The new galleries at the Museum of Aquitaine that we visited, for example, only opened in 2009, as part of a major initiative directed by the mayor’s office. The exhibit remarks not only upon the port’s role in the slave trade, but on the popularity of Saint-Domingue (now Haiti) as the favored destination for emigrants from the Aquitaine region; owning slaves appeared to them as a glittering prize, the poor man’s El Dorado.
In 2012, Nantes completed its Memorial to the Abolition of Slavery on the site of an old dock. It consists of 2,000 plaques (including one for each slave trade ship that departed from the port), the word “freedom” in 40 languages, and an underground chamber “to recall the slaves’ captivity.”  There is no memorial of equivalent stature in Bordeaux; Hourcade mentions “a small and almost unnoticeable bronze plaque” on the riverfront stating that “the city of Bordeaux honors the memory of the African slaves who were inhumanely deported to the Americas,” and he is right—despite my avid tourist gaze, I missed it. 
When we think of maritime heritage, I think the image that leaps to the minds of most people would still be of historic ships such as HMS Victory. There is a very interesting backstory to just when, and why, the idea of open-air museums of historic ships caught on, and it is deeply intertwined with the history of the Society for Nautical Research and of the National Maritime Museum. Even in the early days, maritime heritage had a “culture wars” element to it, salvaging the lost values of the Age of Sail in an urbanizing, industrializing democracy.  But in our era, “maritime heritage” has become a much more ambiguous category, eliciting ambivalent responses. Consider Bordeaux’s sharp transition, within just 30 years, from boasting about their merchant-entrepreneurs to developing museum exhibits as hard-hitting as the Museum of Aquitaine’s.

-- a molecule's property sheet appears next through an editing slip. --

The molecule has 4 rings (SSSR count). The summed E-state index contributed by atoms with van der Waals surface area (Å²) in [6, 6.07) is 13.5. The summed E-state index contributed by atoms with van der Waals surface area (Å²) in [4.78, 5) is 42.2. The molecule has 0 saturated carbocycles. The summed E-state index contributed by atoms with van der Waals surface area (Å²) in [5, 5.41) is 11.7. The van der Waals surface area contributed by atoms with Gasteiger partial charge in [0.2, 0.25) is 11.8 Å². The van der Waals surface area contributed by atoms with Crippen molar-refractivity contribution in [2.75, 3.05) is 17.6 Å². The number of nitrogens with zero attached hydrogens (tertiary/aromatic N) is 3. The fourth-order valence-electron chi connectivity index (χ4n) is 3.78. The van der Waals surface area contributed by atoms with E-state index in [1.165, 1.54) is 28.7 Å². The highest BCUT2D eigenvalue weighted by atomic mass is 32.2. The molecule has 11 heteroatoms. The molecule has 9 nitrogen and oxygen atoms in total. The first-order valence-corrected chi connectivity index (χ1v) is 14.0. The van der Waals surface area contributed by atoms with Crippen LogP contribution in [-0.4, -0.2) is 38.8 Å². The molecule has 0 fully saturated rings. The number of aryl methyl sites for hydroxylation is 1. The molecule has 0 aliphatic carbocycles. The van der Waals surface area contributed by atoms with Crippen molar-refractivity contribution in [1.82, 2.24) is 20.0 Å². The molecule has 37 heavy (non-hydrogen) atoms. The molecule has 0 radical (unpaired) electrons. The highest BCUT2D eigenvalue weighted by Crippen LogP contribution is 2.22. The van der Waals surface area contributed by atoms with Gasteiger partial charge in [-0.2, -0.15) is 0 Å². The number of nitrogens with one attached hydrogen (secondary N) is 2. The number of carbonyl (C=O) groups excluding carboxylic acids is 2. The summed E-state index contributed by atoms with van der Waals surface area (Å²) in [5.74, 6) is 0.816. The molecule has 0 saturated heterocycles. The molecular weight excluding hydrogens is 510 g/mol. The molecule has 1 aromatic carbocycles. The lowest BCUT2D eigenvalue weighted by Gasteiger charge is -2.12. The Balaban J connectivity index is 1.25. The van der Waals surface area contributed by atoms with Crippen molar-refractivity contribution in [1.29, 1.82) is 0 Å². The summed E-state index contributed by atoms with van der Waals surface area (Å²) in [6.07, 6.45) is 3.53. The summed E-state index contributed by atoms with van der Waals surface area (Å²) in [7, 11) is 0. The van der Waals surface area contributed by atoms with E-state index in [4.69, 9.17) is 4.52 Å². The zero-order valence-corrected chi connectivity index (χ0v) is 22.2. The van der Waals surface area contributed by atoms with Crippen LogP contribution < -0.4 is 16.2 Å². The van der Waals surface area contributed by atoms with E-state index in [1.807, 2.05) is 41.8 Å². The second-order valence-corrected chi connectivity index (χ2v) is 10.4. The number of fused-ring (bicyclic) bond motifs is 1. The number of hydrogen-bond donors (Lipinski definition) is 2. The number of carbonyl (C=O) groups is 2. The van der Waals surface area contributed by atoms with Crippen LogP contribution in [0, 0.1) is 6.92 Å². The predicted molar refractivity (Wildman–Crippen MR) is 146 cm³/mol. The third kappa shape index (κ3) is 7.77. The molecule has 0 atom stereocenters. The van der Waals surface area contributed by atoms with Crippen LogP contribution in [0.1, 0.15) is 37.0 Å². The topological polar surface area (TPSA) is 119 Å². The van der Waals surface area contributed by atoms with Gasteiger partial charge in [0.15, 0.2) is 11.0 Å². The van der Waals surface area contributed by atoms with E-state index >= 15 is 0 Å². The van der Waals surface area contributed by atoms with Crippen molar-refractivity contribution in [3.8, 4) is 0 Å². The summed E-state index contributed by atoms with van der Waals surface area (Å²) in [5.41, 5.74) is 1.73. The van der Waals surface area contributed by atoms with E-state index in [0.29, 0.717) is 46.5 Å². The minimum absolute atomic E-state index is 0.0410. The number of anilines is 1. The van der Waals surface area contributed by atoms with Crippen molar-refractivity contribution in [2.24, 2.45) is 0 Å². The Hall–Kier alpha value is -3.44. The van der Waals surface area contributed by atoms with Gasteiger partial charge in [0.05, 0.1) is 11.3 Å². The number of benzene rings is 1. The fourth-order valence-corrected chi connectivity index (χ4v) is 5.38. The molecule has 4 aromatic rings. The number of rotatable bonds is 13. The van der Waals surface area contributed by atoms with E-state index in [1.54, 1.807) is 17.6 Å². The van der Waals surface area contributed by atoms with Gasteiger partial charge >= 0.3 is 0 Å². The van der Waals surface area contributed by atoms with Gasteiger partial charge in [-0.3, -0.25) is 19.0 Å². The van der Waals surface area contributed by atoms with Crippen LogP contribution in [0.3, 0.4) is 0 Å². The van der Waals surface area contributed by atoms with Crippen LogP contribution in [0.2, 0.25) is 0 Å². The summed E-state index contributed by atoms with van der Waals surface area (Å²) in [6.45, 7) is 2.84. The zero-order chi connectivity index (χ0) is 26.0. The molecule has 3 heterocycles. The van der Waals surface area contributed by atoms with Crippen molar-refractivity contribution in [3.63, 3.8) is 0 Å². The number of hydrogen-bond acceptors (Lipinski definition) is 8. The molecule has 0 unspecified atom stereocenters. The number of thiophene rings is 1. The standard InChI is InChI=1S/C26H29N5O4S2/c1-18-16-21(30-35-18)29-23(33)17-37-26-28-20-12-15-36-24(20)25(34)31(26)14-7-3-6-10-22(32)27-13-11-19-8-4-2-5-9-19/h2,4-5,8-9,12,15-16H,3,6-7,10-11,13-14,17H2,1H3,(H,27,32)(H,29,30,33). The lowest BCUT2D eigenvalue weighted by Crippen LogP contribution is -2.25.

Ana Lucia Araujo’s edited volume, Politics of Memory: Making Slavery Visible in the Public Space offers a fascinating overview, in English, of how maritime heritage and social justice are (more or less awkwardly) cohabiting today.  Her contributors cover Africa, South America, the United States, the Caribbean, and Europe, as well as the Indian Ocean island of Mauritius. Telling the slave trade story as a local story seems to make people uncomfortable in a unique way. Madge Dresser’s well-known work on publicizing the slave trade or slave ownership connection behind familiar statues and street names in Bristol and London has analogues in many port towns around the Atlantic basin, but the public response is often very mixed.